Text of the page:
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Vehicle Extraction Training

117ARW Fire Protection Specialists Conduct Training

Fire protection specialists from 117th Air Refuelling Wing Civil Engineering Squadron conduct extrication training at Sumpter Smith Air National Guard Base, Birmingham, Alabama May 20, 2018. (U.S. Air National Guard photo)

117ARW Fire Protection Specialists Conduct Training

Fire protection specialists from 117th Air Refuelling Wing Civil Engineering Squadron conduct extrication training at Sumpter Smith Air National Guard Base, Birmingham, Alabama May 20, 2018. (U.S. Air National Guard photo)

117ARW Fire Protection Specialists Conduct Training

Fire protection specialists from 117th Air Refuelling Wing Civil Engineering Squadron conduct extrication training at Sumpter Smith Air National Guard Base, Birmingham, Alabama May 20, 2018. (U.S. Air National Guard photo)

117ARW Fire Protection Specialists Conduct Training

Fire protection specialists from 117th Air Refuelling Wing Civil Engineering Squadron conduct extrication training at Sumpter Smith Air National Guard Base, Birmingham, Alabama May 20, 2018. (U.S. Air National Guard photo)

BIRMINGHAM, Ala. --

Firefighters from the Sumpter Smith Air National Guard Base conducted vehicle extrication training here on May 20.

This training gave the firefighters more experience in getting out people who are stuck in a wrecked vehicle using specialty tools.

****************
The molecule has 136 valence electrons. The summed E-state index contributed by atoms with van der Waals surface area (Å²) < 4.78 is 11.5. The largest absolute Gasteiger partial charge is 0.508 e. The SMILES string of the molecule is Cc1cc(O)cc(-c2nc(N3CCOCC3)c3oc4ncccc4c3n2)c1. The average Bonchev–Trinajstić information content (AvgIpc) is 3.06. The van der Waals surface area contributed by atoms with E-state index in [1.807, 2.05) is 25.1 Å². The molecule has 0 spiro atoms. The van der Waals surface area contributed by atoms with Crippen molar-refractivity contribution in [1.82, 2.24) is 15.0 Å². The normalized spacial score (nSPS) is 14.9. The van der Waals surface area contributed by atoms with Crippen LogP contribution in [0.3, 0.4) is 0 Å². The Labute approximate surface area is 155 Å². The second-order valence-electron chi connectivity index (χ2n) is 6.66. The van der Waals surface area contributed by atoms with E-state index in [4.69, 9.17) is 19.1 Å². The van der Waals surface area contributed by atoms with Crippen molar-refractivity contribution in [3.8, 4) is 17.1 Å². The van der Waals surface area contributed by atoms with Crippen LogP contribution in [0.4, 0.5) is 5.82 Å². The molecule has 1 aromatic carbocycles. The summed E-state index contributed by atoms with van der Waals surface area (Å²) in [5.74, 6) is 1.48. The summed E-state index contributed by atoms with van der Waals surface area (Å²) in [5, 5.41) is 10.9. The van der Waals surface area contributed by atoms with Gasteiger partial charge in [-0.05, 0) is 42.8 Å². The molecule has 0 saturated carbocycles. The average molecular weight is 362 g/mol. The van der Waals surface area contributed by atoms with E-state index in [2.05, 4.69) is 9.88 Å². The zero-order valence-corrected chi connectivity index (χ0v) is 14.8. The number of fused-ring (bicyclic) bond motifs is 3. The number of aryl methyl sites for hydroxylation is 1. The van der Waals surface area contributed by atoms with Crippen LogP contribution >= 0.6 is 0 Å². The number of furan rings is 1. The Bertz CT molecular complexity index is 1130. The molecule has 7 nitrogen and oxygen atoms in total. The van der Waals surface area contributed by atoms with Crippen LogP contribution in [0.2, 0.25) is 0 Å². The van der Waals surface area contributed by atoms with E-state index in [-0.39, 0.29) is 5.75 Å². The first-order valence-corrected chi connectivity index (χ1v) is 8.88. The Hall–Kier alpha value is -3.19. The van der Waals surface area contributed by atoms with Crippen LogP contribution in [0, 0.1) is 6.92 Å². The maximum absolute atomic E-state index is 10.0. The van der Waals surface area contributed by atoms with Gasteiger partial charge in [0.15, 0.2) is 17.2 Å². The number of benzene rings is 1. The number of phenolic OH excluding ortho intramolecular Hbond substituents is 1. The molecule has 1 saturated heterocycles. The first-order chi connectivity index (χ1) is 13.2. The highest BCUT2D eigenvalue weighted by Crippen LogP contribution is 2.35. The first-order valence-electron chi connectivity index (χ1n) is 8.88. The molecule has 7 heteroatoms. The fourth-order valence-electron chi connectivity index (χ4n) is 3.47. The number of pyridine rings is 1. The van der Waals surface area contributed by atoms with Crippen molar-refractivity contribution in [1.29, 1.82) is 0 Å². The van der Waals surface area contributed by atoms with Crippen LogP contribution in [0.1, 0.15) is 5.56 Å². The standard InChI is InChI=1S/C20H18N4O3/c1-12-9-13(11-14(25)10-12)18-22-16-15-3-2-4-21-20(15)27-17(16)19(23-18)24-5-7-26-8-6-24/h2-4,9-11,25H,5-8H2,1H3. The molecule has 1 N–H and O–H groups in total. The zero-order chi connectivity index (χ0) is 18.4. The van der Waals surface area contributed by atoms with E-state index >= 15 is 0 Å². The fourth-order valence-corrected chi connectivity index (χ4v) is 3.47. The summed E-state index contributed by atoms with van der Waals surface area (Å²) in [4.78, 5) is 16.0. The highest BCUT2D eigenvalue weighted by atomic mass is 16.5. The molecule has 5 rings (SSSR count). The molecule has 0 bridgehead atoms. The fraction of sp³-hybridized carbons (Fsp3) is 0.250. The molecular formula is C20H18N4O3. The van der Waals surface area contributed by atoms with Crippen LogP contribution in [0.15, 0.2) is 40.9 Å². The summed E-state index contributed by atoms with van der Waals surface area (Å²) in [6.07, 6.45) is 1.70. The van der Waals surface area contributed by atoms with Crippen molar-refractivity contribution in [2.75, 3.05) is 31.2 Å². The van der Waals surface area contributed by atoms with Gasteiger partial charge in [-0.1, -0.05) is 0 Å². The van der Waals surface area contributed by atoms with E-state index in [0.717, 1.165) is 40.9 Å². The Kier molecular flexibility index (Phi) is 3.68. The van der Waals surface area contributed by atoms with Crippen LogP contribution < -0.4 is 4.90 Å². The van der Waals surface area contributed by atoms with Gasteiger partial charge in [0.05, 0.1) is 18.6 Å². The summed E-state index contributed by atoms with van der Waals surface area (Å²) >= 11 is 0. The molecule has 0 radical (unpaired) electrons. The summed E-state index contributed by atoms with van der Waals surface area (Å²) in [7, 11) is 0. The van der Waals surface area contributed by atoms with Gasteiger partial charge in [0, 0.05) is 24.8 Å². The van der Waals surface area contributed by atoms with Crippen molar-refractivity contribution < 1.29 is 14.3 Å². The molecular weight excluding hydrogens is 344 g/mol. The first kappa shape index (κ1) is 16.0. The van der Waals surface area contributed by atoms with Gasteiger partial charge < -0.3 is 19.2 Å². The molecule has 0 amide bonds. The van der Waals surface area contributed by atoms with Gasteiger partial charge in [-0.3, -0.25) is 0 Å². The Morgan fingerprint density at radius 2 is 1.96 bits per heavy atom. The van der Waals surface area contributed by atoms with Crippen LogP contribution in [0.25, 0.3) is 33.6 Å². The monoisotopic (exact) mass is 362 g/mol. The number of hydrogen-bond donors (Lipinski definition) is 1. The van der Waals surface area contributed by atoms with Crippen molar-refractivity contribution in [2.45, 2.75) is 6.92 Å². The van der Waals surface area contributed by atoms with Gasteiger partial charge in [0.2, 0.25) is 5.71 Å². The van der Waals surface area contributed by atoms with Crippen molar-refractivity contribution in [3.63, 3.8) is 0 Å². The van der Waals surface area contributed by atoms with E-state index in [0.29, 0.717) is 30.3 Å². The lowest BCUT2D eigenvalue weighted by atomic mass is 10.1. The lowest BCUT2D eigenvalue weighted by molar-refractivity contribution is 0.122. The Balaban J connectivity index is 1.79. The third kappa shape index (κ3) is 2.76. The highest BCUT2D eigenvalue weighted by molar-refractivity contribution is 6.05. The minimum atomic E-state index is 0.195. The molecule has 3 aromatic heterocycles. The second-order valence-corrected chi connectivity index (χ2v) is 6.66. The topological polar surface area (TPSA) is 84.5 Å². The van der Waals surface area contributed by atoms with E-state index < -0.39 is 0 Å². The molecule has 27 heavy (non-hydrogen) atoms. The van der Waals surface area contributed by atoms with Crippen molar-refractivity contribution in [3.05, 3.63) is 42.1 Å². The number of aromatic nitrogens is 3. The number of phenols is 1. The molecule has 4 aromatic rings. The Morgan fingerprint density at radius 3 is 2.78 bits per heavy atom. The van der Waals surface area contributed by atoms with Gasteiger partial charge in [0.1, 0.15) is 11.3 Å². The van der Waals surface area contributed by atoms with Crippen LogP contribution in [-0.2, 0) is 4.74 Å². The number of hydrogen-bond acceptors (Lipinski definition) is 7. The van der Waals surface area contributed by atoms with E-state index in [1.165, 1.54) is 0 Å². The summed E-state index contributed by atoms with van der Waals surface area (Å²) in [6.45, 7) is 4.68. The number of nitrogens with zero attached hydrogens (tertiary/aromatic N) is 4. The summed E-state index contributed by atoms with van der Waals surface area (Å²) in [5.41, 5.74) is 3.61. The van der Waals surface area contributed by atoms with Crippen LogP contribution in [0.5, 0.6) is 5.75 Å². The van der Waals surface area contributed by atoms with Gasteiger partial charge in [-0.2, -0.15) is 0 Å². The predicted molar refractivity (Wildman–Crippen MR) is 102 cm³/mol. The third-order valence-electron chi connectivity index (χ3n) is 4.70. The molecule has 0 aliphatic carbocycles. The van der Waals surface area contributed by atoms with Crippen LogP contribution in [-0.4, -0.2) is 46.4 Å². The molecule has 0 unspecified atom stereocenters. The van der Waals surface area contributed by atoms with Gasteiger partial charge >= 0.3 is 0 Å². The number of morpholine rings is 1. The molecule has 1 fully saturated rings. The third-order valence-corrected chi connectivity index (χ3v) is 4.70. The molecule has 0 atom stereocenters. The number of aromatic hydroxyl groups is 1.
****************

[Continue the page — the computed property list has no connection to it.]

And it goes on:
“We practiced making cuts, sawing windshields and rolling away the roof or other material that may cause a person to be trapped in a vehicle,” said Master Sgt. Gregory Price, the 117th Civil Engineering Squadron Assistant Chief of Operations.  “We also stabilize the vehicle using struts, air bags and cribbing blocks before taking any action for the safety of those involved in the crash and the people working to get them out.”

There are a broad range of scenarios this training may be used in a real life application, ranging from car wrecks to aircraft mishaps.

Since the base is located on a civilian airport, the fire station is made up of city, state and ANG firefighters.  This training will help them to work together during a real world incident.

“If we respond to an in-flight emergency for military aircraft, the Guard or the state can be in charge and if we respond to a commercial flight, the city is in charge, we help out each other,” said Price.  “We may also have to be the first responders to an off-base car accident if we are closest.”

During the week the crew in any on-base fire truck can be comprised of any combination of city, state and ANG firefighters.

All firefighters are required to have extrication training and typically each person will go through it at least on an annual basis.